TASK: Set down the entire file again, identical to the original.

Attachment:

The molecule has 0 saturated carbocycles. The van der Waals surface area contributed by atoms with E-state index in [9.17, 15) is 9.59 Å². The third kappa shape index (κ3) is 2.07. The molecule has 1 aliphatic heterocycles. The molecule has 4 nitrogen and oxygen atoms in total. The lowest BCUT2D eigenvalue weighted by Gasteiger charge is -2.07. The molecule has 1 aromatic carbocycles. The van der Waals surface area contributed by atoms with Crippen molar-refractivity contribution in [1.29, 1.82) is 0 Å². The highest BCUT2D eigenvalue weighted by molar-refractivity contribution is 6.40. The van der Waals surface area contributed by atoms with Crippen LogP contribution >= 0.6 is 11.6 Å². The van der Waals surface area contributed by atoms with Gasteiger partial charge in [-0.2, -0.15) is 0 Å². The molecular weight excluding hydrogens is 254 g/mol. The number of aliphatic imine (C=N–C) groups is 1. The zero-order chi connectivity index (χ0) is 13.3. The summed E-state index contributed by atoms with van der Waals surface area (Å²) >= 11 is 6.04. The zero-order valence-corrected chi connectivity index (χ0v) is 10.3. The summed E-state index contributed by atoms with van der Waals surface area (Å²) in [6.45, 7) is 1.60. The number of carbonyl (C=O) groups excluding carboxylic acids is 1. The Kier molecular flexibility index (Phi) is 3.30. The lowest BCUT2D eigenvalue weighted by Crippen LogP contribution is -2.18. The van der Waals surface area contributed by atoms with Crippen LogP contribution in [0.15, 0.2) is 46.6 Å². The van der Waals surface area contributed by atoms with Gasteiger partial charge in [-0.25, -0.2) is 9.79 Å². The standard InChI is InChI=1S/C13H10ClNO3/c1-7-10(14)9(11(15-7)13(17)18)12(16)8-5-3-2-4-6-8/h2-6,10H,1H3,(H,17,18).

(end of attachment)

The molecule has 0 saturated carbocycles. The van der Waals surface area contributed by atoms with E-state index in [9.17, 15) is 9.59 Å². The third kappa shape index (κ3) is 2.07. The molecule has 1 aliphatic heterocycles. The molecule has 4 nitrogen and oxygen atoms in total. The lowest BCUT2D eigenvalue weighted by Gasteiger charge is -2.07. The molecule has 1 aromatic carbocycles. The van der Waals surface area contributed by atoms with Crippen molar-refractivity contribution in [1.29, 1.82) is 0 Å². The highest BCUT2D eigenvalue weighted by molar-refractivity contribution is 6.40. The van der Waals surface area contributed by atoms with Crippen LogP contribution >= 0.6 is 11.6 Å². The van der Waals surface area contributed by atoms with Gasteiger partial charge in [-0.2, -0.15) is 0 Å². The molecular weight excluding hydrogens is 254 g/mol. The number of aliphatic imine (C=N–C) groups is 1. The zero-order chi connectivity index (χ0) is 13.3. The summed E-state index contributed by atoms with van der Waals surface area (Å²) >= 11 is 6.04. The zero-order valence-corrected chi connectivity index (χ0v) is 10.3. The summed E-state index contributed by atoms with van der Waals surface area (Å²) in [6.45, 7) is 1.60. The number of carbonyl (C=O) groups excluding carboxylic acids is 1. The Kier molecular flexibility index (Phi) is 3.30. The lowest BCUT2D eigenvalue weighted by Crippen LogP contribution is -2.18. The van der Waals surface area contributed by atoms with Crippen LogP contribution in [0.15, 0.2) is 46.6 Å². The van der Waals surface area contributed by atoms with Gasteiger partial charge in [-0.25, -0.2) is 9.79 Å². The standard InChI is InChI=1S/C13H10ClNO3/c1-7-10(14)9(11(15-7)13(17)18)12(16)8-5-3-2-4-6-8/h2-6,10H,1H3,(H,17,18).